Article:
Non-Domicile Regime to be scrapped under Miliband
As the election campaign heats up, Ed Miliband has announced that if he is elected to Number 10, the current non-domicile rules, which allow some UK residents to limit their tax liability, would be abolished.
Normally, UK residents pay UK tax on all their earnings, regardless of where they originated from. The current rules for ‘non-domiciled’ UK residents allow them to only be taxed on the overseas income they bring into (or ‘remit’) the country.
Non-domiciles electing to use this basis of tax need to pay a charge to HMRC for the privilege (effectively paying a rent to use the UK as their residence). The charge is based on the length of time they have been resident in the UK –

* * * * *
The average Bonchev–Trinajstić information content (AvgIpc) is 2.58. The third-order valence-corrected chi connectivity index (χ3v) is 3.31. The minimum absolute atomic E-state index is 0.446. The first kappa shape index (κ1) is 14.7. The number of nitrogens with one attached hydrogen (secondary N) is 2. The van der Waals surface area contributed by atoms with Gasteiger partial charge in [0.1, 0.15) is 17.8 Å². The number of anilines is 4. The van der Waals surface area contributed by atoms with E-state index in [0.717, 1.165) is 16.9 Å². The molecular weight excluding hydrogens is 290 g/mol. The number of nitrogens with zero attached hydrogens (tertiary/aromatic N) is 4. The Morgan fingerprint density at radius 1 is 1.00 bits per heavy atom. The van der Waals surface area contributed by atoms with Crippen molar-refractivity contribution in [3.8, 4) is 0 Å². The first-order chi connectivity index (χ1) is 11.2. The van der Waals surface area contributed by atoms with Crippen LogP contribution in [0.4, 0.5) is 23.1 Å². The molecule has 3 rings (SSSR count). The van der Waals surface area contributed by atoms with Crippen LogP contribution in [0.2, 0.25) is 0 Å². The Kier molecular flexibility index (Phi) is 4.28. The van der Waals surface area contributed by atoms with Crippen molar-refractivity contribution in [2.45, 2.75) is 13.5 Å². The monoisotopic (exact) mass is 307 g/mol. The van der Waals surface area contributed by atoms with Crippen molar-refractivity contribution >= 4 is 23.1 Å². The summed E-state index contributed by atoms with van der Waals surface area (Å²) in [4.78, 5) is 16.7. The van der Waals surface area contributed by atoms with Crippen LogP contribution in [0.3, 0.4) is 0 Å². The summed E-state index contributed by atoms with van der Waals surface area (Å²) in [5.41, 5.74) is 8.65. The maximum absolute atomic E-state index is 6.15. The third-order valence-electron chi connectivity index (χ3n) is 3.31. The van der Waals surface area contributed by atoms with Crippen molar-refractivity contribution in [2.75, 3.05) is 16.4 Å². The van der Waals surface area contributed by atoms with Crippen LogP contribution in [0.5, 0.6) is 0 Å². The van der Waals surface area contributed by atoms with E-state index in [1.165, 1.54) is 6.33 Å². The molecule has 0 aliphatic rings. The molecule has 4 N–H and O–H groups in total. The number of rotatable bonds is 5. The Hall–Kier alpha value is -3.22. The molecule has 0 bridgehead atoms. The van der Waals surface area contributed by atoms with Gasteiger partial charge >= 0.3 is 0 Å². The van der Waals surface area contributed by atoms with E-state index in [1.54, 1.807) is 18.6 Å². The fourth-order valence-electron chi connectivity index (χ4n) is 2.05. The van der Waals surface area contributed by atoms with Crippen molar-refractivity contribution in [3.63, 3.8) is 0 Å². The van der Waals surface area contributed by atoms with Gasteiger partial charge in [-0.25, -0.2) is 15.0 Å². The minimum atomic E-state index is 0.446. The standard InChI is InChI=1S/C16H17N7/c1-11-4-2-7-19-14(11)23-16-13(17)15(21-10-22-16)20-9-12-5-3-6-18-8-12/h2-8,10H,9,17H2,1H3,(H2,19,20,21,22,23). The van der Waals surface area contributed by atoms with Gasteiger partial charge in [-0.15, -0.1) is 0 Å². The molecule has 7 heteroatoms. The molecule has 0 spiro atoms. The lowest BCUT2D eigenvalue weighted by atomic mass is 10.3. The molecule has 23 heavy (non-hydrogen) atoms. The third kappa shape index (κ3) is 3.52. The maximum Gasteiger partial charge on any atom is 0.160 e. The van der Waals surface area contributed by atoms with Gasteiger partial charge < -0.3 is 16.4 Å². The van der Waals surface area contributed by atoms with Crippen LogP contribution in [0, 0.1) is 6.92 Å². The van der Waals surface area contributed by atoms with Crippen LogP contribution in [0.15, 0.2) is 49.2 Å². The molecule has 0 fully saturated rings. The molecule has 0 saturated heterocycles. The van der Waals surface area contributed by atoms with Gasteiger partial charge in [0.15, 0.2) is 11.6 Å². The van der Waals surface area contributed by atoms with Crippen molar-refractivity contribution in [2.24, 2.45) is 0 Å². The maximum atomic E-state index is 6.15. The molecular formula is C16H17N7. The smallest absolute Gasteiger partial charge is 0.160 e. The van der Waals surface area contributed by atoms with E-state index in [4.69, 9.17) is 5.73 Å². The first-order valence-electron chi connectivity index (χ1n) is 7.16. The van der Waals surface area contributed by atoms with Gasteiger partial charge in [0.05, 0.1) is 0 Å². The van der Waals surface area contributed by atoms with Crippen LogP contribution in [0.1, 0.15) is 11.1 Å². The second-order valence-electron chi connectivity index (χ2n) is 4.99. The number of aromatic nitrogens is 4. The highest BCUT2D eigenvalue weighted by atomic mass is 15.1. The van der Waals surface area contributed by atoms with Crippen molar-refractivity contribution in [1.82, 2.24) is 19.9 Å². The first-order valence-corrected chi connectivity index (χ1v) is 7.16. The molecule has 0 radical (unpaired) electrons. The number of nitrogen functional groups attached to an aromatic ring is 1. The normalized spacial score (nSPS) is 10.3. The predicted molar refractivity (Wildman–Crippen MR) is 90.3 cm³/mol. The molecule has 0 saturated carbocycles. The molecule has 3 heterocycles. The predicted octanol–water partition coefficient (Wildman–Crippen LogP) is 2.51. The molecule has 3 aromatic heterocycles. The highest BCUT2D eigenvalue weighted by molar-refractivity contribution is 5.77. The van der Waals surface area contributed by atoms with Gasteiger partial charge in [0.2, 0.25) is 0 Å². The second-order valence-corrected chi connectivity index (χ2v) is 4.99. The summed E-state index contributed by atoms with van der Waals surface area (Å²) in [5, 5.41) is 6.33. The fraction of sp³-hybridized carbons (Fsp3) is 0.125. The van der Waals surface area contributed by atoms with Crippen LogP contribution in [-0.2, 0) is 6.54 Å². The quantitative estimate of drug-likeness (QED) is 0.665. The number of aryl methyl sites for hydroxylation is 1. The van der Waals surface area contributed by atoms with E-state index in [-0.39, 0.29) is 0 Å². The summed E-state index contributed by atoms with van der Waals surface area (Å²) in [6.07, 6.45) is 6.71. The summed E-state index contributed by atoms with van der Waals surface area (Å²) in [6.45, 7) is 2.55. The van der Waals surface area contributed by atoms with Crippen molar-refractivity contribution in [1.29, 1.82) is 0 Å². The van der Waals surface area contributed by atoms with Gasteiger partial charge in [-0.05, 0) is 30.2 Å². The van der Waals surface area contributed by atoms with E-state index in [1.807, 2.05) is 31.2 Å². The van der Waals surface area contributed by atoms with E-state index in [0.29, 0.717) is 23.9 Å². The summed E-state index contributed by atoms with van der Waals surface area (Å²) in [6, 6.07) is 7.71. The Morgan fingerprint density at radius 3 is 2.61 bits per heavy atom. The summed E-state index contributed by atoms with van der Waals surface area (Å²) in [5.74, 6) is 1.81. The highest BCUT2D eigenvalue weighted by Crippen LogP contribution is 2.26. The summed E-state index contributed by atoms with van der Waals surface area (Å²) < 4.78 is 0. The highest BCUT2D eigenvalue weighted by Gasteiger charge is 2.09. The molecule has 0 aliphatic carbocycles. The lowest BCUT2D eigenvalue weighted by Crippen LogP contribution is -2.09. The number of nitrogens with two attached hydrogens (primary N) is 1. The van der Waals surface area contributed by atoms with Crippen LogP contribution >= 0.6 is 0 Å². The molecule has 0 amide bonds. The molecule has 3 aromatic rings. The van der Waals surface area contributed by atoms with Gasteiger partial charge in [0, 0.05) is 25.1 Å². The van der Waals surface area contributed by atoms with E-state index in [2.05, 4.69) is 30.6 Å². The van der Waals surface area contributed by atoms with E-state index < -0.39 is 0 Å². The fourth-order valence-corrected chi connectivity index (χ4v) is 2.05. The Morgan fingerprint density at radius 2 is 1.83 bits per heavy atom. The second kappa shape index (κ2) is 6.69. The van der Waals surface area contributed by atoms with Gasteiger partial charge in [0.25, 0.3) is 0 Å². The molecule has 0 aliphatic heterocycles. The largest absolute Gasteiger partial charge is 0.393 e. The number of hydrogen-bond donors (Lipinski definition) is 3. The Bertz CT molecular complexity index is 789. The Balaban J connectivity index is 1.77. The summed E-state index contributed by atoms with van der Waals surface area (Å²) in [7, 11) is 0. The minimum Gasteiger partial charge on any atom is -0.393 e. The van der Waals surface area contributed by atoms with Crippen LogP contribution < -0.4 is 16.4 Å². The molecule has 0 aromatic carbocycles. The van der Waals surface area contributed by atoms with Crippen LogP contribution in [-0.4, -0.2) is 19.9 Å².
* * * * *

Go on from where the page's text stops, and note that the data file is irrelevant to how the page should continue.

- Resident for 7 out of the previous 9 years (but less than 12 years total) = £30,000 per year.
- Resident for 12 out of the last 14 years (but less than 17 years total) = £60,000 per year.
- Resident for 17 out of the last 20 years = £90,000 per year.
The charge was originally introduced by Gordon Brown under the previous Labour government, and in the 2014 Autumn Statement George Osbourne increased the 12 year charge to £60,000 and introduced the higher £90,000 charge as well.
The announcement seemed to contradict an interview with Shadow Chancellor Ed Balls in January who said that such a move would ‘end up costing Britain’. He later stirred up further controversy by suggesting that the Tories edited the footage.